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Cinnamon Mittan (President)

Cinnamon is a PhD student in Dr. Kellly Zaumudio's lab in the department of Ecology and Evolutionary Biology at Cornell University. She uses a combination of genomics, experiments, and field observations to understand population dynamics, survival and adaptation at species range limits. She uses Rhinella marina, the invasive cane toad, as a model system, but is broadly interested how these forces determine survival in marginal habitats for any species, particularly amphibians.

Mariah Meek (Vice-President)

Mariah is an Assistant Professor in the Department of Integrative Biology at Michigan State University. Mariah is a conservation biologist and molecular ecologist, interested in understanding the ecological and evolutionary processes that generate and maintain diversity within and among populations. The primary motivation for her work is to apply this fundamental understanding of biology to solve pressing problems in conservation and management.

Stephanie Galla (Treasurer)

Stephanie is a postdoctoral researcher at Boise State University, whose research interests center around the incorporation of genomic information into conservation management and policy. She recently earned her PhD at the University of Canterbury (Aotearoa/New Zealand) where she worked with conservation managers to incorporate genomics into pairing decisions for critically endangered birds. At her current position, Stephanie is using a combination of genomic technologies and agent-based models to investigate the genetic underpinnings of adaptive capacity to climate change in sagebrush (Artemesia tridentata) and American Kestrels (Falco sparverius) to forecast how these species may respond to a changing world

Sophia von der Heyden (Secretary)

Sophie is a marine molecular ecologist. Her research is by necessity broad, but primarily focuses on the conservation and sustainable utilisation of species and the marine environment. Her particular interests lie in the applicability of molecular ecological and genomics tools to inform marine spatial planning, understanding MPA connectivity patterns and resilience and adaptation of marine species to ongoing and future change, as well as the impacts of changing marine communities on society.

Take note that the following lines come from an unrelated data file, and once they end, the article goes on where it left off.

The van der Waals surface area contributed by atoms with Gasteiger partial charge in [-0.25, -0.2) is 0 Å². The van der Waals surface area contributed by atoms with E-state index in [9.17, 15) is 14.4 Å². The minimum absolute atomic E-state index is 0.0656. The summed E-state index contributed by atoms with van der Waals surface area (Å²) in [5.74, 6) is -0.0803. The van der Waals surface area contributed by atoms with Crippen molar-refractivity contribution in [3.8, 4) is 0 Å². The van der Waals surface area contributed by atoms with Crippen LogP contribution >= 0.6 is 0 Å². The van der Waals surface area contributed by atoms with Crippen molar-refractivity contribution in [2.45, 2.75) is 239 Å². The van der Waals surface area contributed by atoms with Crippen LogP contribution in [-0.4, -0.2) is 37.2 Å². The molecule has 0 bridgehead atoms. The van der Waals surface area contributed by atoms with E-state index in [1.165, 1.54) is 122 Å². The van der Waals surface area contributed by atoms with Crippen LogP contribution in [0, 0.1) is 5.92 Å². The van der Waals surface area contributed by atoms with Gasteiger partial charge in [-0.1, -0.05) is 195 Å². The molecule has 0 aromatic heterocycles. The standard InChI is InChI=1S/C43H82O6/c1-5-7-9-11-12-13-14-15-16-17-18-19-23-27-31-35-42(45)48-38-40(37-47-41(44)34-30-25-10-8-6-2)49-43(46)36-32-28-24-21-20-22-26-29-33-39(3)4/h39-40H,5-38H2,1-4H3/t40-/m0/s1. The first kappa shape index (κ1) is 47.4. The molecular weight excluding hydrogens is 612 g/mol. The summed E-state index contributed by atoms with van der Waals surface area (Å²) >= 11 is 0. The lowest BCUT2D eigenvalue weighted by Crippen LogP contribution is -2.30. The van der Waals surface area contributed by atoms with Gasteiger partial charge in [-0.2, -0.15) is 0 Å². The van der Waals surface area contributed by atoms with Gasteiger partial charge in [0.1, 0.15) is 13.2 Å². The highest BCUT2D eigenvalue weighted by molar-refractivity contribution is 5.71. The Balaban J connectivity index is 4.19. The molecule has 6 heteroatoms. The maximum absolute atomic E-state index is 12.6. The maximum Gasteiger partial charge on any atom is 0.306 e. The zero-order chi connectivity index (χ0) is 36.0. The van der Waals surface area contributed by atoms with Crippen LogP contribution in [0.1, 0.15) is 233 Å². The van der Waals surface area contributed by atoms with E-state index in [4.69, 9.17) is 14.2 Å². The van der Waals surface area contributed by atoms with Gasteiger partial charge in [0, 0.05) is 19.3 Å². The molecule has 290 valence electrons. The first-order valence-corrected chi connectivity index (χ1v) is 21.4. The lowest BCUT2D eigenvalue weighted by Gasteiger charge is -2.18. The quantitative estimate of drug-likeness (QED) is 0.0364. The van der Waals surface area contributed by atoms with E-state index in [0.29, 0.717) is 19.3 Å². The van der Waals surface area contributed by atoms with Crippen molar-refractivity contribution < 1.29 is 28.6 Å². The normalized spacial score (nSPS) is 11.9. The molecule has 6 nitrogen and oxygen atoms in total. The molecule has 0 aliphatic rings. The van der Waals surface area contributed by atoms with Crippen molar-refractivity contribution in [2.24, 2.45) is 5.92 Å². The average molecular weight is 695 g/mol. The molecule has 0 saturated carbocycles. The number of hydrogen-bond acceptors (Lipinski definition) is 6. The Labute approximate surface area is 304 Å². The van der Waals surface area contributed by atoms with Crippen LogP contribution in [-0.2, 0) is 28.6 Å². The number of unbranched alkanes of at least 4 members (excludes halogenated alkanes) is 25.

Brenna Forester (Chair: Strategic Planning)

Brenna is a David H. Smith Conservation Research Fellow based at Colorado State University. She is a landscape and molecular ecologist focused on conserving biodiversity in a period of rapid global change. Her research integrates spatial, environmental, genomic, and phenotypic data sets to assess adaptive capacity and inform the management of threatened species. Her current work focuses on amphibian conservation and developing best practices for the use of genomic data in U.S. Endangered Species Act decision-making.

Soraia Barbosa (Co-Chair: Education and Events, founding President, 2015 -2019)

Soraia is a conservation geneticist with a PhD in biodiversity, genetic and evolution from Porto University. Soraia's interests relate to animal conservation, especially by understanding and counteracting the processes leading to species endangerment. Her research focuses on the use of genetic and genomic tools for small mammal conservation, while promoting the use of non-invasive samples, and it relies on the study of species phylogeny, phylogeography, and population and landscape genetics to understand how species genetic diversity varies in both space and time. Her main focus is to develop conservation guidelines informed by genetic evidence for better informed conservation planning.

Nick Fletcher (Co-Chair: Education and Events, founding Secretary, 2015-2019)

Nick is a PhD candidate in Dr. Jeremy Searle's lab in the Department of Ecology and Evolutionary Biology at Cornell University. He is broadly interested in using genomic tools to understand questions in evolutionary biology and conservation. His thesis addresses how isolation during glacial cycles can drive speciation, the use of genomics for biodiversity discovery, as well as understanding the genomic signatures of inbreeding in small insular populations. He currently works on the field vole (Microtus agrestis) as a model system for these questions, but is interested in applying conservation genomics techniques to a wide variety of taxa.